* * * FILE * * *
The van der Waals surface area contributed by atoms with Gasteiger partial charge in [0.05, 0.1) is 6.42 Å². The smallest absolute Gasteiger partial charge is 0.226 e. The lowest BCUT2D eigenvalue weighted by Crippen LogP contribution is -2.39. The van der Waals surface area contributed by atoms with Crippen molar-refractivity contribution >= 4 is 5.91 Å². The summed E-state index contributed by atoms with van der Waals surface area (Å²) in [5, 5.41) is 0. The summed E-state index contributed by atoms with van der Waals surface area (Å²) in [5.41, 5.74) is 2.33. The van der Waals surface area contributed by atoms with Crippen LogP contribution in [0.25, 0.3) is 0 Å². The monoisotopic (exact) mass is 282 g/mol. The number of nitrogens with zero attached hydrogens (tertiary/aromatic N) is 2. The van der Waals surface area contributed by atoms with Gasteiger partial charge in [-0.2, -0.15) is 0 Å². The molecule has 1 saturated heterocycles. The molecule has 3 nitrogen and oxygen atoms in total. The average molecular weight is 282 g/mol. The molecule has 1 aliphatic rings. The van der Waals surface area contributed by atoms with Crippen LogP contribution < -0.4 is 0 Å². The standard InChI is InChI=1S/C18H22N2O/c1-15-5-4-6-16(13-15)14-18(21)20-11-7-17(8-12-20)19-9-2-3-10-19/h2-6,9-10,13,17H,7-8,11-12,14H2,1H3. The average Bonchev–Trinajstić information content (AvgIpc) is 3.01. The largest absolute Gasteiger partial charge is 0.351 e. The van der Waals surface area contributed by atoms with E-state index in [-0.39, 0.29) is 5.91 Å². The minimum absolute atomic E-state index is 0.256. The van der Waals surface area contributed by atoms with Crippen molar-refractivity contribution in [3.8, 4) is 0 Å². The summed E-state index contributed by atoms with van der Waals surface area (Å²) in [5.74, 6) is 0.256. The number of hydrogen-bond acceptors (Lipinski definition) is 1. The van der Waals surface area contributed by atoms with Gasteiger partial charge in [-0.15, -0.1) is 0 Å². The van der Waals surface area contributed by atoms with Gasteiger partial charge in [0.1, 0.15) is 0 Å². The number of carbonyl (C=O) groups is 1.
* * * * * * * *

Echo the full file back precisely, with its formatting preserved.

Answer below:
The van der Waals surface area contributed by atoms with Gasteiger partial charge in [0.05, 0.1) is 6.42 Å². The smallest absolute Gasteiger partial charge is 0.226 e. The lowest BCUT2D eigenvalue weighted by Crippen LogP contribution is -2.39. The van der Waals surface area contributed by atoms with Crippen molar-refractivity contribution >= 4 is 5.91 Å². The summed E-state index contributed by atoms with van der Waals surface area (Å²) in [5, 5.41) is 0. The summed E-state index contributed by atoms with van der Waals surface area (Å²) in [5.41, 5.74) is 2.33. The van der Waals surface area contributed by atoms with Crippen LogP contribution in [0.25, 0.3) is 0 Å². The monoisotopic (exact) mass is 282 g/mol. The number of nitrogens with zero attached hydrogens (tertiary/aromatic N) is 2. The van der Waals surface area contributed by atoms with Gasteiger partial charge in [-0.2, -0.15) is 0 Å². The molecule has 1 saturated heterocycles. The molecule has 3 nitrogen and oxygen atoms in total. The average molecular weight is 282 g/mol. The molecule has 1 aliphatic rings. The van der Waals surface area contributed by atoms with Crippen LogP contribution < -0.4 is 0 Å². The standard InChI is InChI=1S/C18H22N2O/c1-15-5-4-6-16(13-15)14-18(21)20-11-7-17(8-12-20)19-9-2-3-10-19/h2-6,9-10,13,17H,7-8,11-12,14H2,1H3. The average Bonchev–Trinajstić information content (AvgIpc) is 3.01. The largest absolute Gasteiger partial charge is 0.351 e. The van der Waals surface area contributed by atoms with E-state index in [-0.39, 0.29) is 5.91 Å². The minimum absolute atomic E-state index is 0.256. The van der Waals surface area contributed by atoms with Crippen molar-refractivity contribution in [3.8, 4) is 0 Å². The summed E-state index contributed by atoms with van der Waals surface area (Å²) in [5.74, 6) is 0.256. The number of hydrogen-bond acceptors (Lipinski definition) is 1. The van der Waals surface area contributed by atoms with Gasteiger partial charge in [-0.15, -0.1) is 0 Å². The van der Waals surface area contributed by atoms with Gasteiger partial charge in [0.1, 0.15) is 0 Å². The number of carbonyl (C=O) groups is 1.